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Robespierre, Maximilien François de


French Revolutionary leader; b. Arras, May 6, 1758;d. Paris, July 28, 1794. Orphaned at nine, he studied law and became a judge in criminal cases. He was elected to the Estates-General (1789) and later to the National Convention. His rise to prominence during the french revolution was gradual. A champion of the rights of the people and of natural virtue, he espoused the reforms of Aug. 4, 1789, and advocated confiscation of ecclesiastical property and the death sentence for Louis XVI. When the revolution deteriorated toward extremism after June 1792, Robespierre upheld the constitution of 1791 and opposed war and military dictatorship. In the power struggle after the king's execution (Jan. 21, 1793), Robespierre conceived the Committee of Public Safety. Under his Jacobin leadership it prevented foreign invasion; established peace and prosperity; instituted republican government; and purged the Girondins, the radical Hebertists, and the conservative Dantonists, thereby placing the Jacobins in supreme control. Mounting problems necessitated stern legislative measures to further the distribution of state-appropriated lands and the expedition of justice; but these measures increased the savagery of this period of terror.

As a believer in natural religion and a follower of Jean Jacques rousseau, Robespierre instituted the Republic of Virtue (June 1794) and the cult of the supreme being as an alternative to Catholicism, atheism, and the cult of the goddess reason; but popular enthusiasm was slight. Instead, the innovation precipitated a reaction and a conspiracy among the deputies that culminated in Robespierre's downfall and execution by guillotine.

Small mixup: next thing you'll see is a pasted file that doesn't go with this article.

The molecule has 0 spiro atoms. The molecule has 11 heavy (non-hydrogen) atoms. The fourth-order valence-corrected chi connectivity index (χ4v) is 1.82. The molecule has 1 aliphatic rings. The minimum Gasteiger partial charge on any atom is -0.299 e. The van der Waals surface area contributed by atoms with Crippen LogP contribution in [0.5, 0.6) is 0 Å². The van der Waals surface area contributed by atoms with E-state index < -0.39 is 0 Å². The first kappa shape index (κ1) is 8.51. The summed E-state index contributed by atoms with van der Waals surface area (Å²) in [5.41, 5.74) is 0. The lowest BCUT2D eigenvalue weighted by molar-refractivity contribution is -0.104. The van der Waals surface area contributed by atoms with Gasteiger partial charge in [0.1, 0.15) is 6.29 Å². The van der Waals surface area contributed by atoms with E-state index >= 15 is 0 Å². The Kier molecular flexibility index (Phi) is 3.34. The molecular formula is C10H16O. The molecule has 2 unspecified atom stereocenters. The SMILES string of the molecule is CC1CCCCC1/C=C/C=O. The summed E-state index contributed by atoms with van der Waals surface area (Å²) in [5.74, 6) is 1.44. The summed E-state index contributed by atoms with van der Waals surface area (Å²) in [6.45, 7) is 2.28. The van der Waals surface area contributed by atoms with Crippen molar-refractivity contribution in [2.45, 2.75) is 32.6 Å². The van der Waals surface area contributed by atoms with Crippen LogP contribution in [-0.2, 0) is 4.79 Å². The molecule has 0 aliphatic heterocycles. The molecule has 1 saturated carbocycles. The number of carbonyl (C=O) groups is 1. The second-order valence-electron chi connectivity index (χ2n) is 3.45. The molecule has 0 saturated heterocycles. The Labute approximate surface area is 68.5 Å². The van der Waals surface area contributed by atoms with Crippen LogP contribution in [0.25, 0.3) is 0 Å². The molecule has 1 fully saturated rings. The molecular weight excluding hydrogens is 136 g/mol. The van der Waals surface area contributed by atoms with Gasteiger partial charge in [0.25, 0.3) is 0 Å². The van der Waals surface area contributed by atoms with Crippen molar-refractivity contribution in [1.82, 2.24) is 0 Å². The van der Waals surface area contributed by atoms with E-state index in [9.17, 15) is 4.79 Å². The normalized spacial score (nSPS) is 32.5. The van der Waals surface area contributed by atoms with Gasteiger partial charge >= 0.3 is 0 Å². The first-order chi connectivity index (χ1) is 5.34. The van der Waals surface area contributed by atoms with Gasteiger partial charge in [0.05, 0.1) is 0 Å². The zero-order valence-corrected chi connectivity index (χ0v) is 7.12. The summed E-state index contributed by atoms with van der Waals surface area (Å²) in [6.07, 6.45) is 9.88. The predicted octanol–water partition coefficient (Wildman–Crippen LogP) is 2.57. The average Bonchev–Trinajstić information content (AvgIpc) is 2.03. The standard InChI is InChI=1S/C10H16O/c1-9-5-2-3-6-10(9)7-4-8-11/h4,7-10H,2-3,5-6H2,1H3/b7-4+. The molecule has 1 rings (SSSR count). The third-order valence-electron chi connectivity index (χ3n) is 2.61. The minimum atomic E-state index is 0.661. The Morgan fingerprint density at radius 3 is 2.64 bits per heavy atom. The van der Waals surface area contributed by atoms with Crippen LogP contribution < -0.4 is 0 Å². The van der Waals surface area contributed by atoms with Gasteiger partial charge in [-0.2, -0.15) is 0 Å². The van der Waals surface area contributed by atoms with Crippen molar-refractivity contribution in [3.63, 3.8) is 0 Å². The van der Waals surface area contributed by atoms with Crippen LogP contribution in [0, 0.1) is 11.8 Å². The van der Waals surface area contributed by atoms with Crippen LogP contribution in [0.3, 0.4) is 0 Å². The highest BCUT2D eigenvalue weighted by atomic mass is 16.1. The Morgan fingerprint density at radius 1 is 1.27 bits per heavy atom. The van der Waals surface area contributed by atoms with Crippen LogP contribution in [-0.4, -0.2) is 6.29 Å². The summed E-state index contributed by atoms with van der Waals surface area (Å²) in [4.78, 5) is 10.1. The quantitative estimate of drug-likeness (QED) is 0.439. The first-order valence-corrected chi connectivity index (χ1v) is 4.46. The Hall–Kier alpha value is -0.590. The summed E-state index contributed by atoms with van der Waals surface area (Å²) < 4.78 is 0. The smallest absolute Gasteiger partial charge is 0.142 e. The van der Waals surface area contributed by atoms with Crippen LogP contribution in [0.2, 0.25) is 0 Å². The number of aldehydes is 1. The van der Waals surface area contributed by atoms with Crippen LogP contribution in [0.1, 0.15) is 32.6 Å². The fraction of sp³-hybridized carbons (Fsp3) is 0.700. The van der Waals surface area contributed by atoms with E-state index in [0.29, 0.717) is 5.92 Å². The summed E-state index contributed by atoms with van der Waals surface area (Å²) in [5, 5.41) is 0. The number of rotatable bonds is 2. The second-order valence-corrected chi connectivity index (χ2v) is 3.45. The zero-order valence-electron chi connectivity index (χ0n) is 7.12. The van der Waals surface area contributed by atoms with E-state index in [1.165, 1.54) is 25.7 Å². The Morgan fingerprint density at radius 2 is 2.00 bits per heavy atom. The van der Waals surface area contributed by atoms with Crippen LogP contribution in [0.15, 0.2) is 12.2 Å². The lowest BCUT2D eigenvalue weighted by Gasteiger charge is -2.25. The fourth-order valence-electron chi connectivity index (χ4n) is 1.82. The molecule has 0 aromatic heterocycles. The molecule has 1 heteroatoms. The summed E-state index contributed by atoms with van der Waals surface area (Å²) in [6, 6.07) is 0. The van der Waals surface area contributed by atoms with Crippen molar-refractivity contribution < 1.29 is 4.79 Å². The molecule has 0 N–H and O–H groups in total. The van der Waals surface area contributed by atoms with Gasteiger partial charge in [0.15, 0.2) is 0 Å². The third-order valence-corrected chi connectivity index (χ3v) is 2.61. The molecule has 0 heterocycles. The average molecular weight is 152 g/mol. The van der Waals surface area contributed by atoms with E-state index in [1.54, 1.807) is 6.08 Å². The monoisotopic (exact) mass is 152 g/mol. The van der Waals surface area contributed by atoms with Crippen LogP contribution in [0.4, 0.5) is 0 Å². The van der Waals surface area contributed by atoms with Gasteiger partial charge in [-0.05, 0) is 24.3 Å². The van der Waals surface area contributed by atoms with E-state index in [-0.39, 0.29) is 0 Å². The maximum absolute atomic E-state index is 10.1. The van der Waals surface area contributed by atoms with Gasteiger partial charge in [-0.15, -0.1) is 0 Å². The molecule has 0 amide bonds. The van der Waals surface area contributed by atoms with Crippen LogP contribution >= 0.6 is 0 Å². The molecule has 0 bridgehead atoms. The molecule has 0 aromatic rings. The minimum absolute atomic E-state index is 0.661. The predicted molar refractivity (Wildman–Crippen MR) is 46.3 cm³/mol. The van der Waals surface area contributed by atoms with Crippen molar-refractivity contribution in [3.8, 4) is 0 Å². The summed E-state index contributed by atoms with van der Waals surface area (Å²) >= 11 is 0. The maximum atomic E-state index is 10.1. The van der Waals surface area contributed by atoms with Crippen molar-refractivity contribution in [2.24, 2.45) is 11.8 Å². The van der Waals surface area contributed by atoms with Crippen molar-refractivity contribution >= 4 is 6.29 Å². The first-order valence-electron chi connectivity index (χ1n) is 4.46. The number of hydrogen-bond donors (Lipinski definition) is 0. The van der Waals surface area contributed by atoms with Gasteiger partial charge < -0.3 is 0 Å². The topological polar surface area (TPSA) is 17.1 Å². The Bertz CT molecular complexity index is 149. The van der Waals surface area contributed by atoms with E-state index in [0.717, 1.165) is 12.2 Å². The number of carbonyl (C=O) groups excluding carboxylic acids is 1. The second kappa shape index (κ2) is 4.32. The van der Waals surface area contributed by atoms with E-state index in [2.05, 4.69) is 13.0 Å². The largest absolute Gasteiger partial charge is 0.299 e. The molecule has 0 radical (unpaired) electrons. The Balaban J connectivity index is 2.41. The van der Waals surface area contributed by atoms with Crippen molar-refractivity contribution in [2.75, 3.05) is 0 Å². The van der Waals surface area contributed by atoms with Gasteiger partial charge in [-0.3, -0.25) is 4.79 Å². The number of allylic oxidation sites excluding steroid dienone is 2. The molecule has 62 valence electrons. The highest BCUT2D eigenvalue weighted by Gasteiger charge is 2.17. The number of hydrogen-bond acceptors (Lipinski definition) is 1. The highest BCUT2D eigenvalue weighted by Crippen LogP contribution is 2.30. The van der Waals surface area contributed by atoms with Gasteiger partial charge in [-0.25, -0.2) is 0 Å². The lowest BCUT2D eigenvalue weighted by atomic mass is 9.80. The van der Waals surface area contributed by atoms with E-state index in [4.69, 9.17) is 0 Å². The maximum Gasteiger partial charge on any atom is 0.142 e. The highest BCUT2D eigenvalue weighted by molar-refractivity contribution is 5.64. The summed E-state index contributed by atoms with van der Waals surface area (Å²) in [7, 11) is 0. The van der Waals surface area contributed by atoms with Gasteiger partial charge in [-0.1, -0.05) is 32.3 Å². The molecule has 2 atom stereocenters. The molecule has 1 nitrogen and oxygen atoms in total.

Bibliography: Oeuvres complètes, ed. e. dÉprez et al. (Paris 1910). l. e. hamel, Histoire de Robespierre, 3 v. (Paris 186567). a. mathiez, Études robespierristes, 2 v. (Paris 191718); The Fall of Robespierre, and Other Essays, tr. from Fr. (New York 1927). j. m. thompson, Robespierre, 2 v. (Oxford 1935); Robespierre and the French Revolution (New York 1953). g. walter, Robespierre, 2 v. (def. ed. Paris 1961). r. r. palmer, Twelve Who Ruled (Princeton 1941). h. belloc, Robespierre (2d ed. London 1927). m. bouloiseau et al., eds., Discours de Maximilien Robespierre, 4 v. (Paris 195059).

[r. j. maras]

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